Little Aitan Grossman, just age 13, and cute as hell, has taken Honorable Mention in the 2010 Action For Nature International Young Eco-Hero Awards! A hero—an eco hero—and only 13! Applause, please.
Aitan was beaten out by Alexander James Zerphy, 13, of Maryland, who found his calling in worrying his friends and neighbors about Atlantic horseshoe crabs, and by Sarah Connor, 10, who has taken vows to support “environmental causes through her lemonade stand and Web site.” Yet Aitan’s work was still significant enough to merit mention.
What was Aitan’s achievement? Fending off the bullies who mercilessly beat or tease him for his name? No. The adults at Action For Nature instead praised Aitan’s extreme nervousness over the calamity which is called global warming.
Before we go further, it is essential to understand that I am not picking on somebody not my own size. Aitan is just a sweet-faced kid who doesn’t know better. It isn’t his fault that he wastes his youth wringing his wee hands, cowering in the corner, hiding from imaginary heat goblins.
It is his Californian—where else?—parent’s fault, probably the fault of at least one of his teachers, and certainly the fault of the supposed adults at Action For Nature. All these alleged responsible people have addled young Aitan’s mind to the extent that the poor lad was driven to seek relief in song.
Angst is always an ugly thing to see, most especially when set to music. (Right, U2?) Now, much, or even nearly all, modern pop music is, at best, nausea-inducing. But “activist” music purposely designed for political purposes, “We Are The World”-type torture tunes, are the nadir’s nadir of song.
Not surprisingly, it in this kind of music that young Aitan found his inner eco-hero, and thus his reward. Of course, it is certainly possible to compose at such a young age—Mozart started at five!—but it is highly improbable that most youthful attempts will have worth.
It is not Aitan’s fault that his horrible song found such high praise. I repeat: I am not criticizing Aitan, who is too young to have fault. But I do question the adults who have placed such foolish notions in the poor kid’s head. Here is his song (it can be listened to here).
My eyes are burning.
This is the biggest storm,
The tide is turning
I see the waiving wheat,
I see the redwood tree,
They wither in the heat.
What will become of me?
Hawk you fly into the wild.
I am like a little child.
You and I, we share the same elation.
River run down from heaven’s hill,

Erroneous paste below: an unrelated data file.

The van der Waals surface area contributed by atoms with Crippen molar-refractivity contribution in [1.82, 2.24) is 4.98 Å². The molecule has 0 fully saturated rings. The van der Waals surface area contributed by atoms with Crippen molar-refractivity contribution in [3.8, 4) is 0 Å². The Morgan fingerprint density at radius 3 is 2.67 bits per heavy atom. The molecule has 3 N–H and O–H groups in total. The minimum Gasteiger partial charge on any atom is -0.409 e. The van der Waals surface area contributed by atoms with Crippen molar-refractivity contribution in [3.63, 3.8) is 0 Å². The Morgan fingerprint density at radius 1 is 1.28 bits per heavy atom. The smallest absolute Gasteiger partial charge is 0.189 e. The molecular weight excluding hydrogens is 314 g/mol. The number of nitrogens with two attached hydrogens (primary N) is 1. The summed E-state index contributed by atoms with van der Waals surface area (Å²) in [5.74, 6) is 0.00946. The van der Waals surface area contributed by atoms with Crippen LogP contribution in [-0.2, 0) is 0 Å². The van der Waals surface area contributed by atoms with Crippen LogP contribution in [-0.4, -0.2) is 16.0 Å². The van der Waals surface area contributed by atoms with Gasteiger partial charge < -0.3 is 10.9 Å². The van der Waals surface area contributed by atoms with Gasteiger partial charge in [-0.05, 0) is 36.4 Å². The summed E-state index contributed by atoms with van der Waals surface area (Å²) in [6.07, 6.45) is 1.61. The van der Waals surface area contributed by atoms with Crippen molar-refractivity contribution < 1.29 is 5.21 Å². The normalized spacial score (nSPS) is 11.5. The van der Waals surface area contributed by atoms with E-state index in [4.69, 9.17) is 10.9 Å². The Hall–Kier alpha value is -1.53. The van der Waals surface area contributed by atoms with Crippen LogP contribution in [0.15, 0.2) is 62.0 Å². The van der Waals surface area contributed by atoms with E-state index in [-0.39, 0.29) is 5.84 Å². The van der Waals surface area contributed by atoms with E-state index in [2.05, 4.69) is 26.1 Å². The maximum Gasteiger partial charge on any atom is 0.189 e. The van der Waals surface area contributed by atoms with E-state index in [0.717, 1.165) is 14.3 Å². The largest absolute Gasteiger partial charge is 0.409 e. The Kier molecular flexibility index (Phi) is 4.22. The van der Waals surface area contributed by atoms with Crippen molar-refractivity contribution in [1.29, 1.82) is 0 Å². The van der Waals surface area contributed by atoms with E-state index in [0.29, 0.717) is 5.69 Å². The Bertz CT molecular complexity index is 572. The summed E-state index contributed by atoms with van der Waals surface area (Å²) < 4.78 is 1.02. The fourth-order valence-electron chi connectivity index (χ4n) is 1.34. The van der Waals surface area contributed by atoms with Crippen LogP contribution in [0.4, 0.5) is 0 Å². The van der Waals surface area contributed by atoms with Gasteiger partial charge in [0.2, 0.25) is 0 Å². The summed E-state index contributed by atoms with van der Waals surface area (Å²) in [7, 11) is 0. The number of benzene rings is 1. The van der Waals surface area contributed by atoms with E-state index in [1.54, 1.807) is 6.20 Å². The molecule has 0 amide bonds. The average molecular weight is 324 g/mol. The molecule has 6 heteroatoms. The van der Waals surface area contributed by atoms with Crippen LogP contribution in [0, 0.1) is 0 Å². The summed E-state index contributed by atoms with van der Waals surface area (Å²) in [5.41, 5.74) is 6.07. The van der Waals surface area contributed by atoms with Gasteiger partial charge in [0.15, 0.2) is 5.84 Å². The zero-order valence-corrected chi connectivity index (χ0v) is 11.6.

Ever flow I know you will,
Lasting for 100 genera—aaaaaa—tions.
All of the bread we eat,
All of our farming,
Will there be any meat?
The world is warming.
Our streams are full of tires,
Our trees are burning
In wild forest fires.
We must start learning now.
The sun shines through the clouds
And beams right on me.
I shall not put on shrouds
To weigh upon me.
Here comes the giant flood
And fifteen hurricanes.
I’ll open flower buds
With the fresh air and the rain.
The melody is nothing; certainly no worse than any other song in this genre, but no better, either. It is horrible in the same way the notes emanating from the ice-cream truck are: repetitive, sickly sweet, banal. I say nothing more about it.
But just look at those pathetic lyrics! They describe a nightmare: burning eyes, dying trees, out-of-control fires, withered forests, pollution-choked rivers, floods, a sun so fearsome that “shrouds” must be worn to protect oneself, and fifteen—fifteen! not fourteen, nor thirteen, but fifteen—hurricanes! What perplexing specificity!
These bizarreries are no different in their driving malevolence than those induced in the minds of sixteenth-century children addled by Hieronymus Bosch paintings. A song this frightening is not the product of a mind causally aware of events of the day. It is not a cynical attempt at public relations by an aging pop star. No, sir. These lyrics can only have come from a mind convinced that the End Is Near.
And just what evidence satisfied young Aitan that “It’s worse than we thought”? It cannot have been the testimony of his own eyes: the weather in California is exceptionally clement. From his web site, he appears healthy. Hurricanes have not increased, the redwoods have not withered, food production increases. Thus, his trembling could only have come from promises of future retribution.
Global warming then, as a fear, is not different in class from the threats promised by old Hieronymus. Eternal torture and clusters of fifteen hurricanes are evils that will “eventually” befall us, lest we repent and lead a sinless life.
It has long been recognized that environmentalism is a religion, and young Aitan’s song tells us that he is a dedicated convert. Given the appalling content of this song, we anxiously await intellectual Daniel Dennett’s pronouncement whether this religion, as he says of other sects, is a form of child abuse.